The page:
The moment I first laid eyes on the tiny seat in the exit row I would spend the next 12 hours cocooned in, I wished I hadn’t. Making things worse, when the crew closed the bulky door, I was left with practically no legroom at all. It was the most uncomfortable flight of my life.

Customer reviews on Skytrax are equally damning: “Crew were rude and inconsiderate.” “Plane is old and smells bad.” “Delayed six hours for no reason.” “Cancelled flight without warning and left us stranded.”

The clincher? “I am a Filipina and I love my country. However, this is the worst airline I have ever flown with. Cebu Pacific, you need to do a better job.”

On-time arrivals: 69 per cent
Skytrax customer rating: 5/10 stars
Safety record: Not perfect. In 1998, 104 people were killed when a plane flew into a volcano. In 2010, a plane bounced while landing at Manila airport. In 2013, a plane ran off the runway in Manila. In 2018, a plane veered off a runway while landing.
Last word: You may suffer for the savings

budget airlines review
Asia’s first low-cost airline is less than popular with many travellers – though the price might be worth it. Photo: Getty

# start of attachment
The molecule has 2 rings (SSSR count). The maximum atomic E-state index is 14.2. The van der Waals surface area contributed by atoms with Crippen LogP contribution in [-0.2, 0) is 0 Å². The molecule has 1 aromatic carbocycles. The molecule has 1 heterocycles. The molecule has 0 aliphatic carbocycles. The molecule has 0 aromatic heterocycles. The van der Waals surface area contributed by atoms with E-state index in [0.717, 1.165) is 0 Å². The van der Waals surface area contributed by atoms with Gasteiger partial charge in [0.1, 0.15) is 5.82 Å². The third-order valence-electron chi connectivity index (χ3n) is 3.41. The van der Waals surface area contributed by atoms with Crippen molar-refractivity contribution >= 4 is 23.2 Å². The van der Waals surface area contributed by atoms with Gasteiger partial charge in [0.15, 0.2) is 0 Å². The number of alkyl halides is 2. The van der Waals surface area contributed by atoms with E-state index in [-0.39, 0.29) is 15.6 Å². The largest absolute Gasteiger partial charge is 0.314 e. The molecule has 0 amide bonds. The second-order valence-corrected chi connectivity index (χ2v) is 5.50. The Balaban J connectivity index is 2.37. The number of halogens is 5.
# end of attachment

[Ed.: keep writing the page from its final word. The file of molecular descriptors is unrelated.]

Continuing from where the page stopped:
Launched by Singapore Airlines in 2012 to take on AirAsia, Scoot flies as far south as Gold Coast, Perth, Sydney and Melbourne, and as far north as Athens and Berlin.

Flights between Australia and Europe on Scoot start at $319 – the cheapest in the world – while flights from Perth to Hanoi are also dirt cheap at $207.

But how much does Scoot make passengers suffer for such savings? Surprisingly little. For flights to and from Australia, Scoot uses 787 Dreamliners: Clean, shiny and spacious planes with mood lighting, low humidity, higher cabin pressure and whisper-quiet engines – the same flights offered by legacy airlines.

The seats offer 31-inch pitch and reclines of six inches – the most generous recline of any low-cost carrier in the world.

Scoot charges $8 to use its power sockets – way too much – but on the plus side throws in a hot meal, meat or chicken with rice, pasta or potatoes in an aluminium box for those who buy more expensive economy tickets.

My advice is to refuse this prefabricated mush and opt for Scoot’s healthy vegetarian and non-vegetarian options, things like the wholemeal baguette with grilled tofu, zucchini and pesto; the gouda and carrot sandwich; or the smoked salmon wrap with capers. This is basically good cafe food you’d be happy to eat in the air or on the ground.

On-time arrivals: 77 per cent
Skytrax customer rating: 5/10 stars
Safety record: Perfect
Last word: As good as low-cost gets

budget airlines review
Singapore-based Scoot uses new planes – and offers more comfort than might be expected. Photo: Getty